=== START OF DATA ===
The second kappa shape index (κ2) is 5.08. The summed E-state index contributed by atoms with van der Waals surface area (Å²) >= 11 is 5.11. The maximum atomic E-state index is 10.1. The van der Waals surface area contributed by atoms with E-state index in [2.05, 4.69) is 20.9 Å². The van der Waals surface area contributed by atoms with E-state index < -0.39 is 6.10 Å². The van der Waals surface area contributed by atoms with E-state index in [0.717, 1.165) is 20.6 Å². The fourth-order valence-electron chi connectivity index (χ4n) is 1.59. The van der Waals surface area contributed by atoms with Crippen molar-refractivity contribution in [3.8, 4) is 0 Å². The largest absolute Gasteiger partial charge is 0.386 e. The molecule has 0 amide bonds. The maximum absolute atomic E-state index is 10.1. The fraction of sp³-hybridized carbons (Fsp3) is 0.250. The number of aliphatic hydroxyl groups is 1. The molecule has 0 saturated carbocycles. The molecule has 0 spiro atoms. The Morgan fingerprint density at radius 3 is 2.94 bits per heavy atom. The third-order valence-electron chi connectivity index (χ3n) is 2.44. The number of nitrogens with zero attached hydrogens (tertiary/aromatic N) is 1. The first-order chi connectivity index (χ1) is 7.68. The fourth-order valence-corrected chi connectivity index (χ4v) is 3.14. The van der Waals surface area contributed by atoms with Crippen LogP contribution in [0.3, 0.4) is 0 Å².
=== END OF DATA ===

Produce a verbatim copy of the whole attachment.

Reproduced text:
The second kappa shape index (κ2) is 5.08. The summed E-state index contributed by atoms with van der Waals surface area (Å²) >= 11 is 5.11. The maximum atomic E-state index is 10.1. The van der Waals surface area contributed by atoms with E-state index in [2.05, 4.69) is 20.9 Å². The van der Waals surface area contributed by atoms with E-state index < -0.39 is 6.10 Å². The van der Waals surface area contributed by atoms with E-state index in [0.717, 1.165) is 20.6 Å². The fourth-order valence-electron chi connectivity index (χ4n) is 1.59. The van der Waals surface area contributed by atoms with Crippen molar-refractivity contribution in [3.8, 4) is 0 Å². The largest absolute Gasteiger partial charge is 0.386 e. The molecule has 0 amide bonds. The maximum absolute atomic E-state index is 10.1. The fraction of sp³-hybridized carbons (Fsp3) is 0.250. The number of aliphatic hydroxyl groups is 1. The molecule has 0 saturated carbocycles. The molecule has 0 spiro atoms. The Morgan fingerprint density at radius 3 is 2.94 bits per heavy atom. The third-order valence-electron chi connectivity index (χ3n) is 2.44. The number of nitrogens with zero attached hydrogens (tertiary/aromatic N) is 1. The first-order chi connectivity index (χ1) is 7.68. The fourth-order valence-corrected chi connectivity index (χ4v) is 3.14. The van der Waals surface area contributed by atoms with Crippen LogP contribution in [0.3, 0.4) is 0 Å².